About this Fruit Tree
Peaches have been a popular fruit tree for home gardens since colonial times. In spite of the challenges to growing peaches in our region, who can resist planting these delicious fruits? Because peach blossoms show up early in spring, they’re especially vulnerable to the typical late frosts that can ruin peach crops every few years.
There are two main classes of peaches: freestone with pits that fall away from the flesh and clingstone where the pit clings to the fruit.
How to Grow Peaches
Peaches, like nectarines, are one of the tree fruits that are self-pollinating, so only one peach tree needs to be planted. However, gardeners often plant several peach trees (of different varieties) to increase pollination.
Peaches need plenty of sunshine, especially when flowering and fruiting. Plan ahead for the problem of early bloom and late frosts by planting peach trees in a sheltered location or on a side hill, like commercial peach growers. Hills offer some frost protection because cold air sinks from the top of the hill.
Another tip is to plant peaches on the north side of the property so trees will take longer to warm up in spring, delaying early flowering. Avoid planting on the south and west sides close to buildings.
Select a sunny spot in the landscape, but avoid planting peach trees in the lawn area. Like other fruit trees, peaches need to be planted where they won’t compete with other plants for water, oxygen and soil nutrients. Fruit trees typically need less fertilizer than turf areas, too.
Prepare the soil so it’s well-drained to encourage healthy roots. It’s especially important to amend clay soils that drain poorly. For heavy clay soil, amend deeply (12 inches or more) with an organic amendment, like compost or well-aged manure. For sandy or loamy soils mix about 1/3 compost with 2/3 native soil for good drainage.
Dig a saucer-shaped planting hole that’s shallow, but wide, and also amend the backfill before the tree is planted. Make sure the hole is no deeper than the root ball. Planting too deep slows root growth.
To prevent problems in the future, give your tree the best start possible. Keep in mind these planting tips to reduce transplant shock and to encourage root growth:
- Plant the tree at least a foot away from the lawn area.
- Set the root ball on undisturbed soil 1-2 inches above the soil grade. Give roots plenty of oxygen and make sure there is no backfill over the root ball.
- Make sure the crown of the tree (where the tree trunk meets the tree roots) is above the soil line.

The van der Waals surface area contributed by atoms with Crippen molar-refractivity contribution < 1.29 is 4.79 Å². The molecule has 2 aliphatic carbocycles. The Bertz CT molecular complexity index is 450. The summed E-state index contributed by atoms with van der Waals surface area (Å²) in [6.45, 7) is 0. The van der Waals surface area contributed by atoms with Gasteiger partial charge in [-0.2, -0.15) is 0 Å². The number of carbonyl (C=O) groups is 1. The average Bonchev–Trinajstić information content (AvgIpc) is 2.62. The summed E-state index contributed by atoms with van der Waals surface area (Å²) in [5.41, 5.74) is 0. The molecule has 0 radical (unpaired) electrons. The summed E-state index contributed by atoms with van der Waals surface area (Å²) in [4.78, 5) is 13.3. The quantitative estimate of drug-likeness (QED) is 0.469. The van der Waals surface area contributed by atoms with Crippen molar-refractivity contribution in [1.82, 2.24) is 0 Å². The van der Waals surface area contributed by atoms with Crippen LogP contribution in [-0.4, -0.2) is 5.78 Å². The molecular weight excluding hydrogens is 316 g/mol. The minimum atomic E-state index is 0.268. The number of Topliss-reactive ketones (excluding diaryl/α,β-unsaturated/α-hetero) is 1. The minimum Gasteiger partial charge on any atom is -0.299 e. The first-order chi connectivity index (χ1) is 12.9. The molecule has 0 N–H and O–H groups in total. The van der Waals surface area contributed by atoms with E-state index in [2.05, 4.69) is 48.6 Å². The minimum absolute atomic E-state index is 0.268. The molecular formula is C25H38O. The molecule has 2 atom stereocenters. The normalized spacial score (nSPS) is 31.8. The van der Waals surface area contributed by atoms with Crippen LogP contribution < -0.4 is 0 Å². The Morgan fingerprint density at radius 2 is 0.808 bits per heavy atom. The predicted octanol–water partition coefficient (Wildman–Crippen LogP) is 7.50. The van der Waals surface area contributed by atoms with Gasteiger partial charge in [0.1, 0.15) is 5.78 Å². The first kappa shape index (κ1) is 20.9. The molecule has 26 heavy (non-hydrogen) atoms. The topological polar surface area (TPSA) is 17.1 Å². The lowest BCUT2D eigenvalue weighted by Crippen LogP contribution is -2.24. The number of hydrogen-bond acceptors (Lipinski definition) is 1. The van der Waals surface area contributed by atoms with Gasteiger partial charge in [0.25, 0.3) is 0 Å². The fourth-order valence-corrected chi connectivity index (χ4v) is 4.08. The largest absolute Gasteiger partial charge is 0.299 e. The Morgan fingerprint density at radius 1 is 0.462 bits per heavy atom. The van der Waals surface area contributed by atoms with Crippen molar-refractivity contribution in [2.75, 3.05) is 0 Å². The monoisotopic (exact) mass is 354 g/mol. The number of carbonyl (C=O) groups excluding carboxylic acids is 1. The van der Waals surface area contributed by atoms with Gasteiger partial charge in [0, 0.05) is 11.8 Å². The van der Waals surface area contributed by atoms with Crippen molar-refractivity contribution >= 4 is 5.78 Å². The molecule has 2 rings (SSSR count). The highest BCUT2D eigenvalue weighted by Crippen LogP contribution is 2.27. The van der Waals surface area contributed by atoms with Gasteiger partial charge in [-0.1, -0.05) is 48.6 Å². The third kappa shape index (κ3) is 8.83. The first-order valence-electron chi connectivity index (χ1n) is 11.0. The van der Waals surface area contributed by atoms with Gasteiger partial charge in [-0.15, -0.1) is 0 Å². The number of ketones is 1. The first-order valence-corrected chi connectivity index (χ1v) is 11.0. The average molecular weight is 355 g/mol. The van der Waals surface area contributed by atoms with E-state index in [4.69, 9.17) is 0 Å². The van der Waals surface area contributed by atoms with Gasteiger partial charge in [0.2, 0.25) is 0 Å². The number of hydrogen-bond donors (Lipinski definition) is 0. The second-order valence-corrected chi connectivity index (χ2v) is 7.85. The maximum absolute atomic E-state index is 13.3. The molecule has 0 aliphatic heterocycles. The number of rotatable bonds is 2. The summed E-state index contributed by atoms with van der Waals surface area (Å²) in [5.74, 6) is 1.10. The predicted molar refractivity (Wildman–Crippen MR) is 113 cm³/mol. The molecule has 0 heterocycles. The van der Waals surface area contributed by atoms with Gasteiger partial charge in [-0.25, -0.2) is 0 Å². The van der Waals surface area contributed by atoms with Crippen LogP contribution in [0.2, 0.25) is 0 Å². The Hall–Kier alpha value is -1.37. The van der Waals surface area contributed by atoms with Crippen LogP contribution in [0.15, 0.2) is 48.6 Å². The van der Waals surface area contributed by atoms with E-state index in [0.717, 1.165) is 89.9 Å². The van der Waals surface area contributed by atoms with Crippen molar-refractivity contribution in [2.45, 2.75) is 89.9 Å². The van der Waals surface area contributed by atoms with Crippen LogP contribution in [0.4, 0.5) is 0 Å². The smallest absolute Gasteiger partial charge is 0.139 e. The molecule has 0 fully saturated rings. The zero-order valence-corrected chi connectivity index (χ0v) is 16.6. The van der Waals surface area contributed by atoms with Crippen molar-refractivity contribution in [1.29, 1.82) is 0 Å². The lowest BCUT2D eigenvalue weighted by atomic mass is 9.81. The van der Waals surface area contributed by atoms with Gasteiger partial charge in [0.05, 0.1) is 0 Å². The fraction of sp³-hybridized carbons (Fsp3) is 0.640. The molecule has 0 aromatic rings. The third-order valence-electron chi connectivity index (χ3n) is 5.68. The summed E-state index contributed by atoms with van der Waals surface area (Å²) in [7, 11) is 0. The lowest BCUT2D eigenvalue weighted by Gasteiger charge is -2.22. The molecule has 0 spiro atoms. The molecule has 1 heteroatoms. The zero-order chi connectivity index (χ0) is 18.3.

- Fill in around the root ball with the soil removed from the planting hole.
- Mulch over the root ball (keep mulch away from the trunk) and around the tree to maintain soil moisture and help eliminate weeds.
- Water newly planted trees deeply, but infrequently.
- Peach trees need time to get established in the landscape. It helps to stake young trees for the first two years after planting.
Check the soil around a newly planted tree frequently and water as needed. The root ball could dry quickly and prevent root growth. Water slowly and deeply.
Fruit trees take time to grow and newly planted trees might not yield much fruit. The yield of fruit crops on older trees may also vary from year to year.
Be patient and continue to care for trees through the year, which may include watering during dry winters. Water once or twice over the winter when the temperatures are above 40 degrees and there is no snow cover. Water early in the day so it soaks in before freezing overnight.
Peach trees have the potential to grow quickly, although they have few fertilizer requirements. They may need a boost of nitrogen if planted in sandy soils, if the trees aren’t showing enough new growth or the leaves are stunted.
Two keys to growing peaches are pruning and thinning. Trees need to be pruned annually so they keep an upright vase shape and are trained to grow to 7-10 feet tall. That’s because fruits grow in the top 4-5 feet of the tree and taller trees makes for a more difficult harvest.
Once peach trees begin to produce fruits, thin to prevent broken branches. Allow one peach to grow every 4-6 inches along each branch. Wait to prune branches after the harvest.
Special Considerations for Growing Peach Trees
Peaches have similar insect and disease problems to nectarines. Apply fungicides and dormant oil in spring before trees bloom to prevent the following problems. Be sure to follow label instructions for application.
- Peach leaf curl
- Brown rot
- Peach scab
- Bacterial spot
Two insect pests that harm peach trees include the peach tree borer and the peach twig borer.
The peach tree borer is found in the lower trunk of the tree where it prefers to burrow. Start at the beginning of July with applications of Permethrin to the lower tree trunk. Spray every two weeks through the summer, but stop spraying about 3 weeks before harvesting peaches.
Peach twig borer attacks twigs and fruit. As a preventive measure, treat peach trees with permethrin around June 15. Follow label instructions for application.
Peaches are ready to pick when they’re slightly soft, usually starting in early summer. Peaches should come off the tree easily without any pulling or force.
Materials for Peach Tree Success
- Spade or shovel
- High-quality compost or well-aged manure
- Soaker hose or other method for deep watering
- Nitrogen fertilizer
- Fungicides, dormant oil, appropriate insecticides
- Tree stakes
- Tree clippers and pruners